·         When Mini pretends to be hurt, it’s often for attention or because he’s feeling anxious.  We need to comfort him so please do not use throwaway remarks about diving or silliness. That confirms to him that his feelings aren’t real or valid. Don’t laugh at him or us when we then put a plaster on an invisible cut – read about The Healing Power ofPlasters here instead!

·         When you think Mini is being silly don’t tell him so! We’re working really hard to make Mini feel loved, safe, wanted and important. Knocking his confidence by being negative undoes all the hard work. And actually it’s never ever him that’s silly…it’s his behaviour, though please don’t be negative about that either in front of him.

·         When Mini asks you a question about adoption, let him. If you don’t know the answers or feel uncomfortable then tell him so, and ask us. But don’t ever bluff it, telling him wrong or misleading information (even if by mistake) could make things harder for him.

·         When Mini is getting hyper, take our lead if we try to slow activities down – all kids love excitement, rough and tumble and running around. Mini does too…but we have to protect him from the over-stimulation because he can’t regulate how he’s feeling.

·         And if I forget your birthday, anniversary or other important event then I’m sorry. My head is full of Mini and Dollop, their needs and wants, meeting the new teacher to explain Mini's issues, worries about keeping Mini occupied, the next assessment with Social Services, the next appointment with the CAMHS therapist, the next hospital appointment for Mini’s seizures, my next parent supporter visit, the next blog post that needs writing, along with all the other things that a busy mum of two has to think about and deal with.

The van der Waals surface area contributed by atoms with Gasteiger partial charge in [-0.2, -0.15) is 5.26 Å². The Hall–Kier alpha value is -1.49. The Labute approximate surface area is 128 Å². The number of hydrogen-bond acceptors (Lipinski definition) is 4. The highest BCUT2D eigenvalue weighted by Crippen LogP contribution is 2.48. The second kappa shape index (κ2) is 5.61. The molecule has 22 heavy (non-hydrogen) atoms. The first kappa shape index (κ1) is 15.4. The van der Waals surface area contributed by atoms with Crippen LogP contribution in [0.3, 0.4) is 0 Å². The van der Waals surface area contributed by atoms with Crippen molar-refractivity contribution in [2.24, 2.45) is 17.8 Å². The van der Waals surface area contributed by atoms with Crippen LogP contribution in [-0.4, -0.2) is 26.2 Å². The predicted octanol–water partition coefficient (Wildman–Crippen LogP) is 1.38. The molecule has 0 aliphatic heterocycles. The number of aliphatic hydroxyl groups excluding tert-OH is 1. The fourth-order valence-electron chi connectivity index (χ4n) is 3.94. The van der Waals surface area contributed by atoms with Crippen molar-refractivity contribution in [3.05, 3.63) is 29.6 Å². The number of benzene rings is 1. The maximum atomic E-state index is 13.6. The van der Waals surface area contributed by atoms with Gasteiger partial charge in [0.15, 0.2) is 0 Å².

This might look scary. It might look like we’re asking you to stay away from Mini and not interact with him, but we’re not by any means. After 4.5 years here, you might think Mini should feel safe and comfortable and settled. But actually, he doesn’t. The only way he’ll ever feel like that is if we continue to reinforce to him that the NC and I are his parents and we are the ones who will always look after him. So all we’re asking is that you back us up and help us prove to Mini that the NC and I are his parents and we always will be.

We all thank you for your love and support

Stix, the NC, Mini & Dollop xxx


  1. Reading your letter is giving me lots of food for thought about how I support adoptive families in my work and in my friendship circle. thank you!

    1. Thank you Mrs V-C... hope you find it useful x

  2. Some great ideas here. I am very tempted to write something similar for our friends and family. Of course we don't do it exactly the same as you (eg when our boys are being silly we tell them so, and reinforce that we know that they are able to behave much better than that) but then every child is different. What works for Mini obviously won't always work for ours.

    What really gels with me in this post is where you say 'please don't undermine us'. Time and again I've felt undermined by usually well meaning people.
    Strangers - when Pup goes up to cuddle a stranger and I call him off and they say "It doesn't matter, he's just being friendly". I know they are not being unhelpful, but they don't hear Pup arguing with me a few minutes later, when I am trying to reinforce to him that he mustn't hug strangers. "But mum, they didn't mind, they said so!"
    Friends - we had an argument with a good friend recently as we were really unhappy about the way she interacted with Pup, she gets him wound up and excited (at bedtime too!) She lets him boss her around when we are really trying to get the message to him that he must NOT boss adults. We are now afraid to let him see her as she point blank refuses to change the way she interacts with him. :(